NJ hospitals: Obamacare repeal would slam us

New Jersey hospitals would be hit hard by the repeal of Obamacare if Congress doesn't replace it with a law that would include similar levels of insurance coverage, their trade group said Thursday.

Hospitals  would lose money from both private insurance and Medicaid reimbursements. They would need to treat more consumers who lose their coverage in emergency departments. And both would put a strain on their bottom line, officials said.

"So many of the strides we've made in expanding access to health care — and in reforming our health care system for the future — are now in danger of being walked back," said Betsy Ryan, president and chief executive officer of the New Jersey Hospital Association.

The hospital group joined what is becoming an increasingly intense fight to keep the Patient Protection and Affordable Care Act, commonly known as Obamacare.

The law, considered former President Barack Obama's signature domestic legislative achievement, is under fire from President Donald Trump and Republican congressional representatives, who have pledged to repeal and possibly replace it — among the issues GOP leaders are discussing in a three-day strategy summit in Philadelphia.

The law requires nearly all Americans to have health insurance or pay a penalty. It provides insurance for nearly 800,000 New Jerseyans. And it set ground rules for the nation's $3 trillion health care system. It has cut the state's uninsured  rate in half, but it also has sparked complaints that consumers have to dig deeper into their pockets to pay for care.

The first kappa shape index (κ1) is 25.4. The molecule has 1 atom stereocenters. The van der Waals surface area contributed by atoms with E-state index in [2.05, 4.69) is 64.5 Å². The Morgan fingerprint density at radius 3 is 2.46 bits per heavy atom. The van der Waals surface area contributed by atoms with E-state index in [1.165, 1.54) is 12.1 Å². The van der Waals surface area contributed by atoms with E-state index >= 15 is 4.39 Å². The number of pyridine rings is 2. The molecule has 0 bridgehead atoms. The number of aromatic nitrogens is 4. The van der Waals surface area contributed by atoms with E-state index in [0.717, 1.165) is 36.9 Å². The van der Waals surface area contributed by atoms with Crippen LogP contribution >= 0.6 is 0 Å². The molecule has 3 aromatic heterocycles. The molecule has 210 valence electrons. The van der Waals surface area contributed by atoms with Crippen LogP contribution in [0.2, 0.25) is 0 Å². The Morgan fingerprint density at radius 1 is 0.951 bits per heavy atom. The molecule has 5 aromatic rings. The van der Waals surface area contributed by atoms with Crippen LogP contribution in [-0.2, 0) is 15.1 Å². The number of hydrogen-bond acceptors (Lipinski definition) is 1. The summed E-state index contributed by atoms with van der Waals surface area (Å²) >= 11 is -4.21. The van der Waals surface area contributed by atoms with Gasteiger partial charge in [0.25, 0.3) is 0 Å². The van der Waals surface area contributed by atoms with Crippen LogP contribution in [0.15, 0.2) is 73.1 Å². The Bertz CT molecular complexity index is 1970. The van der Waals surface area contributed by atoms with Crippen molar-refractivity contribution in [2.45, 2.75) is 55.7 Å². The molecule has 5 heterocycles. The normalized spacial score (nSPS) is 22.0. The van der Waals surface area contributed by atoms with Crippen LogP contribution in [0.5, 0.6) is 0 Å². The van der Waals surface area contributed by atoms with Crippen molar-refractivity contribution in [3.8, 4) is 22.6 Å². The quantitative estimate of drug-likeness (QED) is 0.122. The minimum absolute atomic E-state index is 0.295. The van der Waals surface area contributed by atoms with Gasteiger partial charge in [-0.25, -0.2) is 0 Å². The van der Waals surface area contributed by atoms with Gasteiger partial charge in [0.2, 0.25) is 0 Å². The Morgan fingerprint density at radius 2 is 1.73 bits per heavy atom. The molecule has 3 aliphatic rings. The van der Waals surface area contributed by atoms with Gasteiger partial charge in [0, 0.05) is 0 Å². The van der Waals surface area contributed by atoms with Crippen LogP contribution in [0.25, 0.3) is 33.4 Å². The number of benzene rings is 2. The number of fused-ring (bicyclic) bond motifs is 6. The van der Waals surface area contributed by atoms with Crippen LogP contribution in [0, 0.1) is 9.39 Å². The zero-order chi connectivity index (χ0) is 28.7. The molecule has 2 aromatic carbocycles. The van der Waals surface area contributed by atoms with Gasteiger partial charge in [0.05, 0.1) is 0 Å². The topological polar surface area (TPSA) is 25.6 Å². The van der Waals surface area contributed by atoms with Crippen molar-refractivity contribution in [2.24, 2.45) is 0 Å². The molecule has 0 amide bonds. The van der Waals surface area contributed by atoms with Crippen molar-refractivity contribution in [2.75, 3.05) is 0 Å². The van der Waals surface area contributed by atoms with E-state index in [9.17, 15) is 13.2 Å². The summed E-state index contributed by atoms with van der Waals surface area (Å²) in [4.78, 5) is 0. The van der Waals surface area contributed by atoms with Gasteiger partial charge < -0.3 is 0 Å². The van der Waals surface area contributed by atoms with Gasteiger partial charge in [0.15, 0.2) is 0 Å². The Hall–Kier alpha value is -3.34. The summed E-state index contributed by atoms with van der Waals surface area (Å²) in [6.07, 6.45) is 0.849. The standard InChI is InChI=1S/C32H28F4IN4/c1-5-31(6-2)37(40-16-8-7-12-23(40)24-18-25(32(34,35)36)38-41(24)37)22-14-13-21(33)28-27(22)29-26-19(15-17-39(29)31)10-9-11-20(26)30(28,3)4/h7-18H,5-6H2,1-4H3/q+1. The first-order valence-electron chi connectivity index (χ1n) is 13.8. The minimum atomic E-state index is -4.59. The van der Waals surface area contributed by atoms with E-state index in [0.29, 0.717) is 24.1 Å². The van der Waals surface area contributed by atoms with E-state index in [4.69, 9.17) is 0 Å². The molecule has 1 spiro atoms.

New Jersey hospitals have largely come out of the complicated law in decent financial shape. They lost $1.5 billion through lower reimbursements from Medicare and penalties, when they were shown to deliver care that didn't meet quality standards. But they added revenue from consumers who were newly insured.

The result: About 13 percent of the state's hospitals are losing money, compared with one-third of hospitals before the Affordable Care Act went into effect, officials said.

Among the hospital group's concerns:

 

  • Nearly 65,000 residents of  Monmouth and Ocean counties  would lose health insurance they received through the expansion of Medicaid, and 35,000 would lose coverage they bought through the Obamacare marketplace.
  • New Jersey residents would give up $795 million in federal subsidies that help them pay for health insurance.
  • The demand for charity care could soar, just as hospitals have seen funding for charity care cut by $350 million in the last two state budgets.
  • New Jersey's Medicaid program, called NJ FamilyCare, would give up $4.4 billion a year in funding it gets from the federal government.

The GOP has taken steps to repeal parts of the law, but it hasn't yet settled on a replacement.

One idea: Give states a block grant to pay for their Medicaid programs.

Health care experts said that, too, could add to hospitals' financial woes.

"It would likely mean that (New Jersey) would have to reduce the number of people covered under the program, reduce payments to providers, which are already very low, and reduce the scope of services covered," Joel Cantor, director of the Center for State Health Policy at Rutgers University.

Others, however, said block grants would ease the burden on taxpayers and give states a chance to design programs that suited their population.

"Even more important than just block grants, we support fundamental changes to the Medicaid program such as a work requirement that helps people move off of dependency and ensures Medicaid is preserved for the truly indigent/needy," said Erica L. Jedynak, director for Americans for Prosperity-New Jersey, a conservative group. "Work requirements were an unabashed success in the ’96 welfare reform and could be equally effective for Medicaid."